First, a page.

Amicus secures US approval for Fabry disease drug
- Amicus Therapeutics on Friday won an accelerated U.S. approval of its Fabry disease drug Galafold, giving patients with the rare genetic disorder a new treatment option for the first time in over a decade. On Monday, the company said the new product comes at an average list price of $315,000 per year in the U.S.
- The Food and Drug Administration's OK comes about one year after the agency dropped a requirement for further study of the drug, reversing a 2016 decision that would have substantially delayed when Amicus could have submitted Galafold for approval.
- In an interview, company CEO John Crowley pointed to passage of the 21st Century Cures Act and a re-engagement with regulators as key turning points in getting Galafold back on track in the U.S. Critics, however, question whether the FDA's acceptance of Galafold's application pushes regulatory flexibility too far.
Fabry disease, one of 50 or so lysosomal disorders, is caused by a defect in a gene known as GLA, which triggers buildup of a type of fat in blood vessels and other organs. Over time, that fat buildup can cause kidney disease, stroke, abnormal heart rhythms and early death.
Current treatment is limited to an enzyme replacement therapy sold by Sanofi under the brand name Fabrazyme (agalsidase beta). Patients are infused with the drug every two weeks to reduce fat deposits in the kidneys. Sanofi noted in an email to BioPharma Dive that, in the U.S., the average annual cost of Fabrazyme per patient is approximately $290,000 based on average patient dose — which is tied to patient weight — and adherence.
Galafold (migalastat), on the other hand, is an oral drug designed to help boost the activity of an enzyme that's rendered dysfunctional in Fabry patients. Likened to a "chaperone," Galafold was shown in a clinical trial to be more effective than placebo in clearing deposits of the problematic fat, called GL-3, in blood vessels of the kidney.
That evidence, along with results from patients switching off of enzyme replacement therapy, was enough for regulators in the EU.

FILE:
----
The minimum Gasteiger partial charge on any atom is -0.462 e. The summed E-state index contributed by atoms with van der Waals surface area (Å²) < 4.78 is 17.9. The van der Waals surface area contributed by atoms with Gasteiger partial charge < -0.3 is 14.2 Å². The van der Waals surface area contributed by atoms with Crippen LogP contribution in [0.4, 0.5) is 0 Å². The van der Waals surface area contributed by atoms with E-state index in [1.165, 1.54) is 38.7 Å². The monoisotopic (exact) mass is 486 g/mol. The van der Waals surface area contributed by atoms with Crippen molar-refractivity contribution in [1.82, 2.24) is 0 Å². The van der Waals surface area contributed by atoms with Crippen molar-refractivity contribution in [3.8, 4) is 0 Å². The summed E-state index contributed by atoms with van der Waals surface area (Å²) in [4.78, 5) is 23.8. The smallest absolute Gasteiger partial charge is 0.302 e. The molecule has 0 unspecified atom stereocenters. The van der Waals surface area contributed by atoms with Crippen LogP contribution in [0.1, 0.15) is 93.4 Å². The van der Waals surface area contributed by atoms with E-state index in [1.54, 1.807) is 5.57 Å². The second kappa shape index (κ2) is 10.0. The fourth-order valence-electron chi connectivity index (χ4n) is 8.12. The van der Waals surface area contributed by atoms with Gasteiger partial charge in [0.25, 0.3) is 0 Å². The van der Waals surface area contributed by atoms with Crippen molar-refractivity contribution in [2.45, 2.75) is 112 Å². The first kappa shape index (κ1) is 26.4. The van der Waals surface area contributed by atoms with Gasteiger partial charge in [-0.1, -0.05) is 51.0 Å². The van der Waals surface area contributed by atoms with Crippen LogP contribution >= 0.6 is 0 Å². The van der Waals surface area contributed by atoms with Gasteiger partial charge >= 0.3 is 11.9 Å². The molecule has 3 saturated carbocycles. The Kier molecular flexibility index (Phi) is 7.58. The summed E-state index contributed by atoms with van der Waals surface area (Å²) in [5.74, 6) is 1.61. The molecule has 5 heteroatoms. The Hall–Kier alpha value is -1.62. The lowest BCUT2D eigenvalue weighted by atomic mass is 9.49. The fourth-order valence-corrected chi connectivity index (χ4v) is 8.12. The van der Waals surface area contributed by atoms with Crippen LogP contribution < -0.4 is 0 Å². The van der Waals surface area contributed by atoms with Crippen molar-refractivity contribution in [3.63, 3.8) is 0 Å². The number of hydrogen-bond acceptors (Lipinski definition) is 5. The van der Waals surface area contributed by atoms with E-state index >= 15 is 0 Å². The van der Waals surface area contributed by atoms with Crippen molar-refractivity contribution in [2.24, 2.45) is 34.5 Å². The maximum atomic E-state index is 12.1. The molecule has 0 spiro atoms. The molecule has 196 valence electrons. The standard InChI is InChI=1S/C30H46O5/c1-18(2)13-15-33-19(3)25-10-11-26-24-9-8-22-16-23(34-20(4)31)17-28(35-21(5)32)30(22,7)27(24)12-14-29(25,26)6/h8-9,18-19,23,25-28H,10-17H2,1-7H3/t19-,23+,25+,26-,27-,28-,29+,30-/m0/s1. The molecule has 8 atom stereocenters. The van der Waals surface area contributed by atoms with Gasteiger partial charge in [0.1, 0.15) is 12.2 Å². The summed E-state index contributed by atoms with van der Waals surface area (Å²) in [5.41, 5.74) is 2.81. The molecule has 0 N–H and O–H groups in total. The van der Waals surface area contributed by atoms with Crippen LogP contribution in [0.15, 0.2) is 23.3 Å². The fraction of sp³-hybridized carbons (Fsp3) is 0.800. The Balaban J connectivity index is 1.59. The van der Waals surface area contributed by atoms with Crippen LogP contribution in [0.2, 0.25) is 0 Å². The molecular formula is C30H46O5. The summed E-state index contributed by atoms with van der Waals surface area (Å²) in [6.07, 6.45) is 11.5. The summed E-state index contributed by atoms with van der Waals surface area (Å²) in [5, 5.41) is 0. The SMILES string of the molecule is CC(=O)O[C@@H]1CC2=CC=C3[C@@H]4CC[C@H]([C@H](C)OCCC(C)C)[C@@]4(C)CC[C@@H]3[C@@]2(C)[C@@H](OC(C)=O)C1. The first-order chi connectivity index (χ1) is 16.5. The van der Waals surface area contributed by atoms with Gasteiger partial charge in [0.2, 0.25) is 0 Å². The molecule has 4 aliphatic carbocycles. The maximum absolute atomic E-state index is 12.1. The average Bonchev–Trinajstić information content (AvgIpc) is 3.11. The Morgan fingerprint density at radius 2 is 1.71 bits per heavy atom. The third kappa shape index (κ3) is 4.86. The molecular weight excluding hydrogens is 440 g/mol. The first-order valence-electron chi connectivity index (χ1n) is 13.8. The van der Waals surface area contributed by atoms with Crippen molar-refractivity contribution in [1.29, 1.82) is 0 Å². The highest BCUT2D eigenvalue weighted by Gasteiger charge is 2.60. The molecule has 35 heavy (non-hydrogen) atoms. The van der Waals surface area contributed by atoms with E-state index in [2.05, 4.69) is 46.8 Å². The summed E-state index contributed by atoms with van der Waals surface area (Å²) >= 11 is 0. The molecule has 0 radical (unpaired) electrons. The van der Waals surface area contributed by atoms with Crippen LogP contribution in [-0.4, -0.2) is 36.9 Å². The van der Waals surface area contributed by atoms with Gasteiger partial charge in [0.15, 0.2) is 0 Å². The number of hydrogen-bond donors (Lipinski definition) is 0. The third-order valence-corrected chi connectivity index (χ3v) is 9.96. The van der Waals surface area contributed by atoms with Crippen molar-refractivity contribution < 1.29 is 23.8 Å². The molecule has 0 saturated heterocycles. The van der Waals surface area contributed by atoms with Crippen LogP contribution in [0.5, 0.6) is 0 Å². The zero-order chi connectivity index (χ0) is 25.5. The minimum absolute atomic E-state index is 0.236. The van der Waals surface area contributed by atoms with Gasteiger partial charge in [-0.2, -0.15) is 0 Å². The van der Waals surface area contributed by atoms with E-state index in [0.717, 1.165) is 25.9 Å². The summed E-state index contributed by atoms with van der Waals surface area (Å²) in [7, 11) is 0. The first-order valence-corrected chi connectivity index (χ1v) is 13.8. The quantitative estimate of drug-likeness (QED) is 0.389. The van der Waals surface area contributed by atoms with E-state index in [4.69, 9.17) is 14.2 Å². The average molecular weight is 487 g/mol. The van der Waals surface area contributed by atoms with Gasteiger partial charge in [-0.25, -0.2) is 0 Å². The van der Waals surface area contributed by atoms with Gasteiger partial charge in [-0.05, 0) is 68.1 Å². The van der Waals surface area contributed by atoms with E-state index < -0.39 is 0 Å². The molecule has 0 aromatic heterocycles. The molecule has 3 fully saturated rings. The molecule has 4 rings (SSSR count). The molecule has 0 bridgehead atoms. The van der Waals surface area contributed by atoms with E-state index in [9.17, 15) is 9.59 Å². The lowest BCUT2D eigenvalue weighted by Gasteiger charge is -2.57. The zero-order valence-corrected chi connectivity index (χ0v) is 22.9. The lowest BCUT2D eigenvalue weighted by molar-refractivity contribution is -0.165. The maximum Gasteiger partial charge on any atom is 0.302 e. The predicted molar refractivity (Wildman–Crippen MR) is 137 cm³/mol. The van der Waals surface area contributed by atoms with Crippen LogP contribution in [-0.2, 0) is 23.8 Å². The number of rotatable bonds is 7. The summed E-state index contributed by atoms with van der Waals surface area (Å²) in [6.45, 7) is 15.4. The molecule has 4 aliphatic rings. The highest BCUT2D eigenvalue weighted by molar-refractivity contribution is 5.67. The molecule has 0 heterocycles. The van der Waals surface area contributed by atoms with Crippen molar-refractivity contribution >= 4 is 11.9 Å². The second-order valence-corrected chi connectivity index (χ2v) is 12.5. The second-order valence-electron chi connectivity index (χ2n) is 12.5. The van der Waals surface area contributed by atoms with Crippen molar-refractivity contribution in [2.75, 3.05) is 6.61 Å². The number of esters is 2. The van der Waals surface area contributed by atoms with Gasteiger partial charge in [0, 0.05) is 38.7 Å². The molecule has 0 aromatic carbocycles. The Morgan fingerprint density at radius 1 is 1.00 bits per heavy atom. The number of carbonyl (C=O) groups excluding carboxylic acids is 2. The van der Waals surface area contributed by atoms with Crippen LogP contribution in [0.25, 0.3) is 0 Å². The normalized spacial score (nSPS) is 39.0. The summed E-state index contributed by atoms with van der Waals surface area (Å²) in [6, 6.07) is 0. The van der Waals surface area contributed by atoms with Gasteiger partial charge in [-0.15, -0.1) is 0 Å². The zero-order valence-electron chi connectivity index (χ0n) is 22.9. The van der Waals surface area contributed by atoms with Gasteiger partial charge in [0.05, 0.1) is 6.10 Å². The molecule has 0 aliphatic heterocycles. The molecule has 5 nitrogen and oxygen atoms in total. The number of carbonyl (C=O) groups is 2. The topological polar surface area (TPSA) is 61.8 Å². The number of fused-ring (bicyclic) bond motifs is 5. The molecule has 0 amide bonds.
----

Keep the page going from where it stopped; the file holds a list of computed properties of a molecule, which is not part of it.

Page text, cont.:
But when Amicus approached the FDA in 2016, the agency said it would need an additional 12-month, placebo-controlled study in Fabry patients who hadn't been treated before, focusing in particular on gastrointestinal (GI) symptoms.
The request was a major setback, delaying submission and hurting Amicus' chances of speedily bringing Galafold to market in the U.S.
When Amicus looked at the feasibility of doing the study, however, the company estimated enrolling the 35 patients needed could take between five to seven years. The problem, Amicus' Crowley said, was finding patients who had mutations amenable to treatment, hadn't received enzyme replacement therapy in the past and presented GI symptoms.
But, invigorated by the passage of the 21st Century Cures Act, which encourages more collection of patient input and real-world data, Amicus tried again with the FDA.
And in a surprise, the FDA agreed to drop its prior request and gave Amicus a green light to file Galafold for approval.
Crowley pointed to the FDA's reevaluation of longer-term data, as well as its solicitation of patient input outside of Amicus, as evidence of the impact of the legislation.
"That's the world that we need to evolve to. I think it's so incredibly important for the regulators [to be] able to apply the highest regulatory science — the gold standard for safety and efficacy — but being able to evaluate that in the context of each new medicine and each disease," Crowley said.
Critics, though, noted Crowley's former business ties to FDA Commissioner Scott Gottlieb, who has supported greater flexibility in drug approvals. In addition to the rethink on Galafold, the FDA has shown itself willing to relax demands for additional data from Eli Lilly & Co. and TherapeuticsMD.
Galafold isn't approved for all individuals with Fabry, only those patients with one of some 348 mutations of the GLA gene amenable to treatment. Amicus estimates there are about 3,000 patients in the U.S. with Fabry, as many as half of whom could have one of those targeted mutations. The drug is already approved in the EU, Japan and five other countries.
Due to Galafold being approved under an accelerated approval pathway, Amicus will conduct a Phase 4 confirmatory study to further characterize Galafold's efficacy and safety.
The company will begin shipping Galafold to a limited distribution network within a week, but has not yet announced a price. A conference call to discuss the FDA approval is currently set for Monday.
- BioPharma Dive FDA changes tune on Amicus Fabry disease drug
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